I have news to impart. Momentous to us, and yet an everyday occurrence looked at nationally or internationally. A thousand old ladies or old gentlemen a day in the UK alone must be having these sorts of decisions made for them and about them. Our Ma is going into a Home.
The need for residential care eventually has been long acknowledged, but the need has widened and grown and enlarged rapidly in the space of less than a week. I said to The Husband, whose beloved mother Our Ma is, on Wednesday night last week after the mother and father of all days with her, that the time had come. There was a splutter of oh buts, and surelies...? and then I said I am e-mailing your sister tomorrow. We need another family conflab.
The meeting was set for Sunday at 1.00pm. By 1.50pm we'd done our short list of local homes, drawn up by a combination of word-of-mouth recommendation and looking at websites and seeing how coy they were about visits without prior appointment when we phoned them. Only one said, yes, come any time this afternoon. So we went there first. The others were more chary and asked we turn up at certain times or within certain hours, so they were put second and third.
What strikes a person as being a nice home must vary. A hierarchy of criteria depends on each individual, I suppose, and many aspects need to be considered, condition of buildings, safety, security, aesthetics, atmosphere, staffing levels, general cheerfulness of staff, the size and design of building, the views from the building, the number of windows, etc, etc. Bizarrely, all three decision-makers shuffled their criteria around privately in their own heads and came up with exactly the same positive or negative reaction to each place. The Husband and I agreed yesterday evening that as soon as we saw Number One we felt we'd found the right one already and had almost mooted calling off the search right there, but of course we had our sensible heads on as well as the hearts in our chests and so we agreed with His Sister when she said, well, we'll use that as the benchmark, as I logged the next Post Code into the SatNav.
No 2 felt shambolic and security was most peculiar. We walked right in off the street as someone with the key code held the door open for us. But at the end of the brief visit we needed the key code to get out. The lady in charge that afternoon trenchantly disputed that we had come at the right time. We thought she'd said before 4.45pm, she said she'd said after 4.45pm and to come back. We didn't bother, the narrow corridors and general atmosphere hadn't grabbed us.
No 3 was a large brand-new purpose-built residential and nursing home on four floors. Three rooms were empty on the privately-funded dementia (ground) floor. Two had views of brick walls, one had a view of the internal courtyard garden (with no spring flowers!), but the corridors were wide and featureless and had NO windows. Even we felt instantly lost and none of us have dementia - yet. The whole place felt exactly as the though the architect and builders had just left, even though it had been open two years. All the staff were uniformed. It was bland, efficient, institutional and more like a hospital than any sort of home-from-home. We were handed forms and a pen to apply for the third (less grimly bleak) room, but put them down and walked out, as a man, with hardly a word said between us. I think we might have shuddered simultaneously.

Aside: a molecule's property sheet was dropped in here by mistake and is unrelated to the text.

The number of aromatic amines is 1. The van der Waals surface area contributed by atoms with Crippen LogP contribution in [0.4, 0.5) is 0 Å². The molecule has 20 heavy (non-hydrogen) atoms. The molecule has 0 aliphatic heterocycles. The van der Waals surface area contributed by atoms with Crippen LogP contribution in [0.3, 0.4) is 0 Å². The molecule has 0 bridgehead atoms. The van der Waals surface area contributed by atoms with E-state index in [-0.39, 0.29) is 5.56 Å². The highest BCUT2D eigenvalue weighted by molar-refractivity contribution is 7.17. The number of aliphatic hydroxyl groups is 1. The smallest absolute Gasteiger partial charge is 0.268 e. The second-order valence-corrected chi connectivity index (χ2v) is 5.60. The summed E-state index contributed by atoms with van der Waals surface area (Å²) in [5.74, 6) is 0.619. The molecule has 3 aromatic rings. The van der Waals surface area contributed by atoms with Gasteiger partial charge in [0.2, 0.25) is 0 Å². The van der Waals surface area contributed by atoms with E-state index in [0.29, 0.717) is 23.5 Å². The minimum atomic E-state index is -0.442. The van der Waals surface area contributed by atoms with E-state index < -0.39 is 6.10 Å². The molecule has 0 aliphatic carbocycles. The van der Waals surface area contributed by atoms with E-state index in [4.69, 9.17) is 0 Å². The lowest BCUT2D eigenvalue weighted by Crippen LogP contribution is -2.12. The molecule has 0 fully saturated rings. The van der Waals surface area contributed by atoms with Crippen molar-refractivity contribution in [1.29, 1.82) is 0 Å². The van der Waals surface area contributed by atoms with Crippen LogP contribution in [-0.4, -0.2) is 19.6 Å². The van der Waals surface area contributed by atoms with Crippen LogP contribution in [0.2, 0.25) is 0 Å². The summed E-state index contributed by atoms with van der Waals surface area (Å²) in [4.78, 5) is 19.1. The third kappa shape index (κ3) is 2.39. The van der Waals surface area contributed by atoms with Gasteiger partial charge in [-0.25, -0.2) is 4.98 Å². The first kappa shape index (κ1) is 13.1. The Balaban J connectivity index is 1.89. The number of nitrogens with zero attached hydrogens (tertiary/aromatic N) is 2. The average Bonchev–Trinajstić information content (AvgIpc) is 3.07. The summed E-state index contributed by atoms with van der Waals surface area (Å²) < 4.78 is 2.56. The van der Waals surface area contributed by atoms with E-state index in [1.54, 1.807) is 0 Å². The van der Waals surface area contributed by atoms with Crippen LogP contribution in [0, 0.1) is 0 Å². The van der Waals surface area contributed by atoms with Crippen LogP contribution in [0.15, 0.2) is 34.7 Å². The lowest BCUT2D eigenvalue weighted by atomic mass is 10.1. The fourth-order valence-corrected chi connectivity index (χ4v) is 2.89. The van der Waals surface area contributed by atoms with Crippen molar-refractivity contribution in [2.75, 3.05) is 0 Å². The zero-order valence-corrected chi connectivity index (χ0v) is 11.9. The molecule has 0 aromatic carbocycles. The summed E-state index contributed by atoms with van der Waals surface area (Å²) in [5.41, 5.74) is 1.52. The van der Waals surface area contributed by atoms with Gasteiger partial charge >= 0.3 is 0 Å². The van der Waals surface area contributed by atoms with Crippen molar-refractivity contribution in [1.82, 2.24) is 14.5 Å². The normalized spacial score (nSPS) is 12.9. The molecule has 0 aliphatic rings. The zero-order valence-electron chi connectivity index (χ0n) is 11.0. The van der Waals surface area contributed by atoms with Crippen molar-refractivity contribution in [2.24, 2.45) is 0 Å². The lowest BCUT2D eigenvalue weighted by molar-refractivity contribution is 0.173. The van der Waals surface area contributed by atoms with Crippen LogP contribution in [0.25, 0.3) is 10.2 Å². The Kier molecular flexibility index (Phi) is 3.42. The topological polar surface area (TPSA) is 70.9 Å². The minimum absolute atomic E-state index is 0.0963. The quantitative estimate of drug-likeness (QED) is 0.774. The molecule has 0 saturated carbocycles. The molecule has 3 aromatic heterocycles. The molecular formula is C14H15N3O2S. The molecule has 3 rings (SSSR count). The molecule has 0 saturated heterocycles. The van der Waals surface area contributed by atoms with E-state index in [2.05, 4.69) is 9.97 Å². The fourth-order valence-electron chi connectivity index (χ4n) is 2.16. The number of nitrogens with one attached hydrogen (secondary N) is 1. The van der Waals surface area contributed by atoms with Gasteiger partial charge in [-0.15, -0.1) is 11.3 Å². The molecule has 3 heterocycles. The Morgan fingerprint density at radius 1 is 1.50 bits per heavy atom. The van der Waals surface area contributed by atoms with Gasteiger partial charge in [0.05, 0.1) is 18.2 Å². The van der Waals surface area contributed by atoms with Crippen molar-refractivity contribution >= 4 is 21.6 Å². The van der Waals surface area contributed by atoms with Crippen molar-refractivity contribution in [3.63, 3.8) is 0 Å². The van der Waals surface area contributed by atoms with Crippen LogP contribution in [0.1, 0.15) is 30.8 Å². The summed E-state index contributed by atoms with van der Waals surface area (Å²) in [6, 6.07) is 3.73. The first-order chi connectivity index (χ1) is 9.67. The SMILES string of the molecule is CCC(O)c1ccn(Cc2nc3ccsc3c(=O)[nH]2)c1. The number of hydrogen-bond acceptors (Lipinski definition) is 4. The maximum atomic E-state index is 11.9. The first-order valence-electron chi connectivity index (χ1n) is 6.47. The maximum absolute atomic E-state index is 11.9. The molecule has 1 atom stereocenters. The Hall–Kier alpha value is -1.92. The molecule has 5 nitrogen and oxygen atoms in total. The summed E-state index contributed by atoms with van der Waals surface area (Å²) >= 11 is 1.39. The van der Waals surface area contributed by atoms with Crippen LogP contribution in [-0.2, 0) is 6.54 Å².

So, at some speed, back to Home No 1. We are definitely interested, I said, either in a temporary respite room or a long-stay continuing care room. The same lady who'd showed us round the ground floor said, the long stay rooms are all upstairs. We hesitated - we haven't seen upstairs... Oh, c'mon, I'll show you now.
Even though this was a little sadder than downstairs, as the clients were further along in their different types of dementia and more lost inside them, and two poor souls were even on permanent bed care and quite evidently close to death, all the rooms had their doors open and were full of homely touches and it was a busy and friendly community. We were even more convinced that Our Ma needed to be in a place just like this, and SOON.
The next day - just yesterday - two miracles happened. I got a call from our No 1 Home, to say a room had become available "in the night" and we could have it in a week's time, after it had been redecorated, Then, even more astonishingly, Social Services rang me back and the lovely social worker who'd last seen Our Ma in the autumn spoke to me and said she could see us all that very afternoon to do an emergency assessment of Our Ma's needs and would also try to get the financial assessment done in time for her to move into the home on Monday 4 April. "In record time" were her exact words.
These two things just don't happen on one day, within the space of minutes. These things usually take week upon frustrating week, months even. His Sister, when told, said somebody up there likes us. I said the planets must be in a special alignment. The Husband said that it just proved we were doing the right thing at the right time.
It was like pushing at an open door.
No, it hasn't escaped any of us that UK Mother's Day 2011 is the last full day Our Ma will ever spend in her own home, the house she has lived in for fifty-five years, near as dammit. Although poignant to the point of painfulness to The Husband and His Sister, I see this as the third miracle, as we have the perfect excuse for a good send off on Sunday evening, with fizz and cards and cake and flowers.
And a good send off she shall have, from her children, her pigeon pair, and their spouses. We will wave her into the next - last - phase of her life happy in the knowledge that it is a Good Thing we do.
Our Ma and Her Babies 1956